World War II veteran honored with highest civilian award
“When our world needed him most, he and his fellow Soldiers answered the call and put their lives on the line in service to the greatest generation,” Congressman Roger Williams, District 25, told the crowd gathered Friday to honor Jose Manzano-Somera.
Manzano-Somera, of Georgetown, was presented with the highest honor bestowed to a civilian – the Congressional Gold Medal, during a ceremony at the West Atrium inside III Corps Headquarters, surrounded by his family and friends.
“I can’t say a word to describe this event,” Elizabeth Manzano-Somera, wife of the recipient, said. “It’s so meaningful and special – a special event for my husband and our family.”
Born in Tagudin, Ilocos Sur, Philippines, on Dec. 10, 1926, DeManzano-Somera was 19-years-old when he decided to enlist in the New Philippine Scouts of the U.S. Army. Possibly feeling the same sense of duty to serve which many other Soldiers feel, he enlisted on Aug. 26, 1946, where he served until April 19, 1949, fighting alongside the 1st Cavalry Division in the Philippines, Saipan and Guam during World War II.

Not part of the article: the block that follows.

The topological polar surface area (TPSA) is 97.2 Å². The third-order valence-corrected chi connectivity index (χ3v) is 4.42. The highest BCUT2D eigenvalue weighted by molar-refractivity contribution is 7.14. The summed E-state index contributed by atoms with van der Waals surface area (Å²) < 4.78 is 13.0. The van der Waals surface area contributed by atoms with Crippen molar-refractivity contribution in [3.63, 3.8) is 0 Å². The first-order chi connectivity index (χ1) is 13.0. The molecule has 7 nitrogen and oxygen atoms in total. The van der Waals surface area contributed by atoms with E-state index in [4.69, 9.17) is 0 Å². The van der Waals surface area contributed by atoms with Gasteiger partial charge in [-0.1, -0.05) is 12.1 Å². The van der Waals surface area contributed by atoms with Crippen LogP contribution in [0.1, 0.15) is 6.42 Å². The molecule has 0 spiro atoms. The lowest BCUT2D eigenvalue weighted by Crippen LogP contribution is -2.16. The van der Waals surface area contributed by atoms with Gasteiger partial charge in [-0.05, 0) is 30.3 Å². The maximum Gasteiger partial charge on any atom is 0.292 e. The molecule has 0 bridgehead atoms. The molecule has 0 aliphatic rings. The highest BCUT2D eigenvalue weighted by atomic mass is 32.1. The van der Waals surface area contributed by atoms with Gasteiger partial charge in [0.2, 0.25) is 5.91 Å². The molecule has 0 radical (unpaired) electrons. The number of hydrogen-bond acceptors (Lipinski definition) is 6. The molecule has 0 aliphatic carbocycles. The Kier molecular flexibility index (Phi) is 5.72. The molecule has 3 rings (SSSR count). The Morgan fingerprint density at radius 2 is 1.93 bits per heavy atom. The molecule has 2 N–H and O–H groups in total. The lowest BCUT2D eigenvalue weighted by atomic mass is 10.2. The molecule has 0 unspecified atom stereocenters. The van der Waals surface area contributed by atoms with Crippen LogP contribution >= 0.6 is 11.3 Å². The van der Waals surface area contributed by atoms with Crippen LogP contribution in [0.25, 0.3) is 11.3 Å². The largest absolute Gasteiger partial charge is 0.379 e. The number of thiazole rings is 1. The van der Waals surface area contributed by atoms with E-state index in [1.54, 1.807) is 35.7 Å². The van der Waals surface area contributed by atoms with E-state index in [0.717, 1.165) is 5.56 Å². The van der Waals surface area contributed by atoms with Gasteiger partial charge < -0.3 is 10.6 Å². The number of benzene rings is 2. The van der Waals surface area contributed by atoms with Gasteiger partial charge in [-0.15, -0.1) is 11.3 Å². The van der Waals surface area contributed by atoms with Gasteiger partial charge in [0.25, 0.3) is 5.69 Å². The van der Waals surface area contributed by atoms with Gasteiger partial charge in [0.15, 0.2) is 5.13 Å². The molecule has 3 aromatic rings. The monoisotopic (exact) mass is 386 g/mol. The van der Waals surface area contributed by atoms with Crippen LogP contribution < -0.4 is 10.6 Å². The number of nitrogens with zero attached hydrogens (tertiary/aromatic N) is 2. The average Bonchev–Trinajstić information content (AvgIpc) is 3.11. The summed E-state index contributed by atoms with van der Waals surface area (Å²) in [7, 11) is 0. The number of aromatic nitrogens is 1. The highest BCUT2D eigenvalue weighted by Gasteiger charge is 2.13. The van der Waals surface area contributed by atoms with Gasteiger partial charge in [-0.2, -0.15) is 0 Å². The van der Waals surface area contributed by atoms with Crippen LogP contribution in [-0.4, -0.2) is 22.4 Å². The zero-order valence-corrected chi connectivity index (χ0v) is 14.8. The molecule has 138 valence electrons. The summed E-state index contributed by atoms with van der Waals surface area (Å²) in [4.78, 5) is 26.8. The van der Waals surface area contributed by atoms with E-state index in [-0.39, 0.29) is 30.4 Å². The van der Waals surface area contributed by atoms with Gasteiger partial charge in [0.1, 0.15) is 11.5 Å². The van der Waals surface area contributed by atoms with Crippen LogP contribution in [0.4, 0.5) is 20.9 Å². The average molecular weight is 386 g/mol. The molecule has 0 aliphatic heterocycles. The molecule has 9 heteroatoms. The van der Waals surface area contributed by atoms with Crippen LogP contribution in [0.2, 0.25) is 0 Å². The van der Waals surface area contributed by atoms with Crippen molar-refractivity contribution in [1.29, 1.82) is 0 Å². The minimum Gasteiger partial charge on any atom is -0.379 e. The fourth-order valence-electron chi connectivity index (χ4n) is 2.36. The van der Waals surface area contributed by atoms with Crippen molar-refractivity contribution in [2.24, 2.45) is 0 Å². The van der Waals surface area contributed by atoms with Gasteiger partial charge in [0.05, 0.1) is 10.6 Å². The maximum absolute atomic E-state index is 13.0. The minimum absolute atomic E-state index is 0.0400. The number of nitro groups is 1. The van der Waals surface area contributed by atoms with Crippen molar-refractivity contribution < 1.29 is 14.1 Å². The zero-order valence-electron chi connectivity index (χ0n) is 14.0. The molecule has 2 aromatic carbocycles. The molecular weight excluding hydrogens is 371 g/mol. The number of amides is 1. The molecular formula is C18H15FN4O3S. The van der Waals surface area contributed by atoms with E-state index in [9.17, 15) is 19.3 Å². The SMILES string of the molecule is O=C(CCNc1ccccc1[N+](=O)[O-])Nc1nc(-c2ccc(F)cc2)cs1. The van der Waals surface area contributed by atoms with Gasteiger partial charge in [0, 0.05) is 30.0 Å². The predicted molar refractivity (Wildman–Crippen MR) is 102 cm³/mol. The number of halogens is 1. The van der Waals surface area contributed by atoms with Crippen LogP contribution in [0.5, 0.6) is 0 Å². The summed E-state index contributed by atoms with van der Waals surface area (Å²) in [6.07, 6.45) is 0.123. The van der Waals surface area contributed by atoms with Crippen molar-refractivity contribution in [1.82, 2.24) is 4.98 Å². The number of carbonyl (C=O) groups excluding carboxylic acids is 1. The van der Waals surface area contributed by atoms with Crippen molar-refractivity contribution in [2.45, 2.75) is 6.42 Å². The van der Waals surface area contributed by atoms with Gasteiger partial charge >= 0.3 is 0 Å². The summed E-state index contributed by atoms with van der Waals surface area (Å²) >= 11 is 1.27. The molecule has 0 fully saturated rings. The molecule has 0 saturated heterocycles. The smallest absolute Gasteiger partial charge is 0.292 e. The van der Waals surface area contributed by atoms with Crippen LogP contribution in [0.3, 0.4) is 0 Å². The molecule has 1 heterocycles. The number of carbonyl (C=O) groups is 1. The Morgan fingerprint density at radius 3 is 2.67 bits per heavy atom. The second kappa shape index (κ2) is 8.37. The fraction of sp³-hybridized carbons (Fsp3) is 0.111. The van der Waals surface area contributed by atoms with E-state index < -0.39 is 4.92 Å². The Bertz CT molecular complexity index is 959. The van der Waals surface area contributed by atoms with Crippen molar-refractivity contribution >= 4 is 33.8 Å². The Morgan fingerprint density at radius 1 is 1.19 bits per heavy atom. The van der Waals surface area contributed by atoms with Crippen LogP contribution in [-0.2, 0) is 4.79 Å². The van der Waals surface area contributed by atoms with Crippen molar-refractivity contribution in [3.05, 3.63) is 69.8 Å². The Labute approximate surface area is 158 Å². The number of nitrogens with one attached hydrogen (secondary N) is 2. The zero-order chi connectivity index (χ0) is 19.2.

“The contributions the scouts made were immeasurable,” Steven Frank, III Corps historian, said during his remarks. “They helped save thousands of American and Filipino lives and sped up the liberation of their homeland in countless ways.”
The Filipino Veterans of World War II Congressional Gold Medal Act of 2015 was designed to honor more the more than 250,000 Filipino and Filipino-Americans who deployed in service to the United States from July 26, 1941 to Dec. 31, 1946. Williams said the recognition was long overdue, because the scouts fought side-by-side with American Soldiers and more than 57,000 never returned home.
“This is only the 46th award presented to a Filipino Scout,” Maj. Gen. Scott Efflandt, III Corps deputy commanding general, said before the presentation. “What we have here in front of us today is a man of true exception.”
George Washington was the first recipient of the prestigious honor on March 25, 1776, after the award was formed by the Continental Congress to honor individuals or groups who have made a lasting impact on Americans and culture. Washington received his award for his wise conduct during the British evacuation of Boston during the Revolutionary War. Since then, the Congressional Gold Medal has only been awarded 163 times in the last 243 years. The medals are unique, depending on the recipient, with Manzano-Somera’s medal displaying faces of Filipino veterans who served during World War II.
Williams said his greatest honor is representing the men and women in the military as a congressman and is honored to present the award.
“Your service will not be forgotten,” Williams said. “On behalf of the United States Congress and the 25th District of Texas, I thank you for your service.”